Starlink and Major Tom

Offline at the end of the world ?

That’s what we thought before we started our journey, that was part of the idea. To be travelling at the end of the world and in a world of our own. Far away from world events, from permanent accessibility and availability, in seclusion and solitude. Completely on our own, alone in the here and now and in our own little universe.

I know and love this feeling from my first trips to the far north, to Spitsbergen. The world on a small sailing boat is a very special one anyway. Back then, you sailed from Longyearbyen out onto the Icefjord, and as soon as the radio mast was out of sight, you were out of reach yourself. Out of the world.
A few years later, reception reached all the way to the other side and as soon as you reached the bow of the Alkhornet into the Icefjord on the way back from the north, coming from Forlandsund, all the mobile phones on board suddenly started beeping like crazy, announcing all the news and updates you had missed with a multiple “pling”. And people who hadn’t even looked at their mobile phones for four weeks were suddenly sitting alone with themselves and their phones in some corner of the deck, staring spellbound at the display. They were completely absorbed. The mere availability of the phone awakened a need that had not existed all that time before due to a lack of opportunity. None of this had been missed before.

Times are changing. Even – and especially – in the remote regions of the world. Thanks to Starlink, even in Antarctica. Several thousand satellites in space provide even the most remote corner of our planet with an internet connection with a clear view of the sky. More stable and faster than in some German cities.

And so the surprise was great: contrary to expectations, Starlink has also been available on the Selma since this season. If the power supply allowed it, we were permanently online. We had access to all the information and – vice versa – it also found its way to us.

That changes a lot of things. Life and togetherness on board, the way we travel, plan and make decisions, and ultimately the entire journey.

It’s neither good nor bad, it depends – as always – on how you deal with it, what you do with it. And there are two sides to everything. Of course it’s great to be able to call up the latest weather data at any time, to be able to plan and react in good time. That makes a lot of things easier and safer. But always knowing what to expect (even if the forecasts don’t always materialise) also changes the character of such a trip. With the information, everything becomes more predictable, more calculable. You inevitably subordinate yourself to them. On the one hand, it means more freedom, but at the same time less. Less adventure, less spontaneity, fewer surprises and fewer challenges. It completely changes the way we used to sail in remote, difficult areas – especially in the Antarctic.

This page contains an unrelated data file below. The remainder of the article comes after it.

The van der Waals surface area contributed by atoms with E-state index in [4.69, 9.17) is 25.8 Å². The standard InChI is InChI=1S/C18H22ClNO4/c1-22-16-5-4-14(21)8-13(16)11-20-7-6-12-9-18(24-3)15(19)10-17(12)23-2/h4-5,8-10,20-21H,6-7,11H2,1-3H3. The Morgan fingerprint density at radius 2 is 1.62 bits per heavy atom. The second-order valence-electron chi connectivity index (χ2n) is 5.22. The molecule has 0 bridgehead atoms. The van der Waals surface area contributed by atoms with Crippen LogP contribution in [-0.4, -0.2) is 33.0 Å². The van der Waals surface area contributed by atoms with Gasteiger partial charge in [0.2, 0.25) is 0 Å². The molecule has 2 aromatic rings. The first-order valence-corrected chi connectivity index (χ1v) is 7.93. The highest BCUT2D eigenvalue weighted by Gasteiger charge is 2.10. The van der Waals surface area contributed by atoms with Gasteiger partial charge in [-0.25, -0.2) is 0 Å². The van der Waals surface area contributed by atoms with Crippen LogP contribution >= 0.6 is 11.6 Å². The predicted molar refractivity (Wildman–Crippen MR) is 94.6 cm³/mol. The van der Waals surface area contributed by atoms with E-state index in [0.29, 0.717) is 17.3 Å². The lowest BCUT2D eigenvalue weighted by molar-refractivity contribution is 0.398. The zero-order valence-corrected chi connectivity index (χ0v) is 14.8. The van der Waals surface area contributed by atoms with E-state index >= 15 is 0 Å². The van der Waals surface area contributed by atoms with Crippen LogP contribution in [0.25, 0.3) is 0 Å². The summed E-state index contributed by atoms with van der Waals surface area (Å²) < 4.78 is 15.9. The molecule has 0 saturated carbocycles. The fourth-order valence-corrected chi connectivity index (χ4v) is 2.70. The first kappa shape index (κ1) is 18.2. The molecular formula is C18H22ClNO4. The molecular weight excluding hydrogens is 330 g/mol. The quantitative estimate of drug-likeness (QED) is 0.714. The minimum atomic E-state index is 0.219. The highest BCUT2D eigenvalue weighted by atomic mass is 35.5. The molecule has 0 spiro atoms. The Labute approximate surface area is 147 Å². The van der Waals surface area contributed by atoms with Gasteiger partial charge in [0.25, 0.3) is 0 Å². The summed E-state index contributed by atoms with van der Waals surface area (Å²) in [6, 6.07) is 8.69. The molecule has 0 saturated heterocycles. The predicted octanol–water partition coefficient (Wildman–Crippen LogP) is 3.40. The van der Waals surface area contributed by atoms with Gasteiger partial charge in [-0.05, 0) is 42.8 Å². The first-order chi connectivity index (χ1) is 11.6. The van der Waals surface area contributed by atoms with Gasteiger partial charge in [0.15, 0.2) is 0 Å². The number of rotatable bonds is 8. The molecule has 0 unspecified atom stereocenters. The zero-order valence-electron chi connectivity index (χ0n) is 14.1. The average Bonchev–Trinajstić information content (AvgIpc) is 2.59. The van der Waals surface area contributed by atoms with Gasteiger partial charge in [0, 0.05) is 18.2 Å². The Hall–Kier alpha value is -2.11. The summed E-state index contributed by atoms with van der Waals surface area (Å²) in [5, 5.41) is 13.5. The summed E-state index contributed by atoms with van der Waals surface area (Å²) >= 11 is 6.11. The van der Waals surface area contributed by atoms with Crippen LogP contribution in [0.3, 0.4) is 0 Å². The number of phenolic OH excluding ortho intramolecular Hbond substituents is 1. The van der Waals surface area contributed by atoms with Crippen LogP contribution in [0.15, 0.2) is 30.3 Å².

And it changes life on board. Because we are ultimately permanently reachable. Because news reaches us from the world that we actually wanted to turn our backs on for a while. They seep into this very special, almost closed universe on board.
Because the familiar image from everyday life – a person with a mobile phone in their hand – suddenly finds its way here too. Sometimes three, four or more people sit next to each other in the saloon, each engrossed in their display. Instead of talking to each other. Because people are tempted to quickly check this or that or google it. To send, receive and reply to messages. Because the opportunity alone awakens apparent needs that would not exist without it.

And, of course, it also changes our contact with the outside world. For example, the opportunity to share your experiences with others. While we had initially believed that we would only be able to send a sign of life, a few lines of text, out into the world once a week at most via Iridium, anything was now possible. Almost at any time and without limits. We could provide friends and families with messages and photos in real time. That’s nice, but also exhausting. It raises expectations that need to be met. It takes up time that you suddenly spend communicating with the outside world instead of the world and environment you’re actually in. You think about what to write, you sort and edit photos, read and reply to messages, post on social media … and you end up spending all this time alone with your mobile phone while reality passes you by at that moment.

But this seems to be part of it today. It’s hard to shut yourself off from it.

And that’s where Major Tom comes in.

Major Tom

My friend Tom, without whom this logbook would not exist. At my request, he agreed in advance to post the originally assumed signs of life and news – a few lines of text, about once a week – here on this website. So that families, friends, people who would have liked to join us but couldn’t and other interested parties could at least share a little.

Who suddenly got long texts and lots of photos. Which had to be edited and incorporated. Not just once a week, but much more frequently. A lot of input from me, from us, meant a lot of work and a lot of time for Tom.

In the end, the internet at the end of the world meant that this logbook is well filled. More extensive than ever imagined. It has many chapters, tells of many wonderful experiences and marvellous encounters, shares many unforgettable moments and pictures. That was (according to the feedback I received) great for everyone who stayed at home. And in retrospect, it is also a gift for us to have written all these reports and thoughts and to be able to read them here …

Without Starlink, but above all without Tom, none of this would exist.

For this, dear Tom, my and all our heartfelt thanks!